Fiction Writing Prompt: Write a story set in a matrilineal society.

Journaling Prompt: How would your life be different if your culture was matrilineal?

Art Prompt: Tracing back through your mother’s family

Non-Fiction / Speechwriting Prompt: Tell your audience about the influence of your mother and grandmother in your life.

Photo Credit: BeccaSaul- on Flickr

world war i soldiers

I don’t know how I can write it. Perhaps I can because I can’t believe it’s true. I want to wake up and have that wonderful feeling you do after a nightmare: it didn’t happen, it wasn’t real.
But this is real. Mogens came home this evening to tell us he has enlisted. He is now a private in the Third London Battalion, the Rifle Brigade.-Anna’s Book by Barbara Vine

Fiction Writing Prompt: Write the story of a young man enlisting for a war from the point of view of the mother.

Journaling Prompt: Consider someone close to you. How would you feel if he/she enlisted for a war. Write about your feelings.

Art Prompt: Going off to war.

Non-Fiction / Speechwriting Prompt: Tell a touching story of a mother’s sacrifice.

Photo Credit: Mike Steele on Flickr

toddler tantrum

In their second and third years of life, then, boys decisively will turn away from their mother. They de-identify with what she is. But their pulling away, their protective shield, may involve a number of anti-female defenses. And so it may be that the price males pay for de-identification is a disdain, a contempt, sometimes even a hatred for women, a disowning of the “feminine” parts of themselves and an enduring fear of intimacy because it undermines the separation upon which their male identity has been founded.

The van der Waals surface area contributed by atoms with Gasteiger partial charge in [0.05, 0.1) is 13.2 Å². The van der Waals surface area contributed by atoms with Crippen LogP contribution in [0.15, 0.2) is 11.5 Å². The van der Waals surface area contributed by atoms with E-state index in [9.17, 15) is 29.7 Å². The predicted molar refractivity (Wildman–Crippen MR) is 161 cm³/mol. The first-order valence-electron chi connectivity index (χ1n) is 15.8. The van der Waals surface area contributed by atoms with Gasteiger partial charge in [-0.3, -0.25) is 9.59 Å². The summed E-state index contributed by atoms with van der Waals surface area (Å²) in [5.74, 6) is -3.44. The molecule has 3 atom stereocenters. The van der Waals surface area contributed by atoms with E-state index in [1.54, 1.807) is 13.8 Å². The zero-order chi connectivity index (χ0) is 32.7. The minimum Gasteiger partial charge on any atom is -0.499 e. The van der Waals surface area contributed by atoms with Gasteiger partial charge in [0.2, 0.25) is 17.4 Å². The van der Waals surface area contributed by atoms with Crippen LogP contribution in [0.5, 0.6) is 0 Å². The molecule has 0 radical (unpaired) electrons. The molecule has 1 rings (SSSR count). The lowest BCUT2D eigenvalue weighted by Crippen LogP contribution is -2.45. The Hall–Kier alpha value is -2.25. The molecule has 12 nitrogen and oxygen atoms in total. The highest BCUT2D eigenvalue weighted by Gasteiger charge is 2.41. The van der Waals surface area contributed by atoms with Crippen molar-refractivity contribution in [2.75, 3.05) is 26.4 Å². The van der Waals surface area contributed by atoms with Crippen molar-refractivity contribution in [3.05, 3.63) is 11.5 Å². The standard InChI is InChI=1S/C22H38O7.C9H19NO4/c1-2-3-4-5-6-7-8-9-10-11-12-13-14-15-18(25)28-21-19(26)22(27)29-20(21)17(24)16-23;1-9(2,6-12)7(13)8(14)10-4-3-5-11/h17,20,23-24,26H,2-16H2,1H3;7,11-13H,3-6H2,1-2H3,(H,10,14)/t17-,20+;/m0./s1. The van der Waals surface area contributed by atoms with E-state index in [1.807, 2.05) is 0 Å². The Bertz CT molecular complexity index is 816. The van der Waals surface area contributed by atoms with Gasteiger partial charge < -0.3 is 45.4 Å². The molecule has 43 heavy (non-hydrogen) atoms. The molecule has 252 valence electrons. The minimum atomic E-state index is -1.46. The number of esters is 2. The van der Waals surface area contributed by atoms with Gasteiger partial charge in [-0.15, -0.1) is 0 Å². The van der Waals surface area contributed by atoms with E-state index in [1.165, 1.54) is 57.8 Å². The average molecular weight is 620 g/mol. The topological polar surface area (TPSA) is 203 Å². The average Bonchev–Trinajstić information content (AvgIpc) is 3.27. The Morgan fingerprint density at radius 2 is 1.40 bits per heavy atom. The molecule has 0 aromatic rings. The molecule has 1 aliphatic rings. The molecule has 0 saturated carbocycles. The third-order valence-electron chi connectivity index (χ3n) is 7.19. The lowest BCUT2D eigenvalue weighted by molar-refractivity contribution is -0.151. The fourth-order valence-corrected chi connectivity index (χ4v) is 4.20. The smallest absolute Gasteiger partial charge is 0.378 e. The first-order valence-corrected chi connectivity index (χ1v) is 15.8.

Fiction Writing Prompt: Write the story of a man whose protective shield blocks him from having any meaningful relationships.

Journaling Prompt: Write about a man you know who can’t identify with the feminine aspects of his being. How does that affect his relationships?

Art Prompt: De-Identification with Mom

Non-Fiction / Speechwriting Prompt: Tell your audience why de-identification with your parents is important and give them strategies for making sure that they have a healthy relationship with all aspects of themselves.

Photo Credit: Jessica Lucia on Flickr

My mother was waiting in front of our house when I rode up in a taxi. –In the Country by Mia Alvar

Fiction Writing Prompt: Use the first line of the week as the starting point or inspiration for a scene, story, poem, or haiku.

Journaling Prompt: Write about a memory you have of your mother.

Art Prompt: Taxi

Non-Fiction / Speechwriting Prompt: Tell a touching story about your mother.

Photo Credit: Dennis Skley on Flickr


Perhaps it was the wishful thinking – the hoping – a mother has for her child that he will find success, find happiness. Find his place in the universe. She ignored the obvious signs of what he was becoming. –Claus: Legend of the Fat Man by Tony Bertauski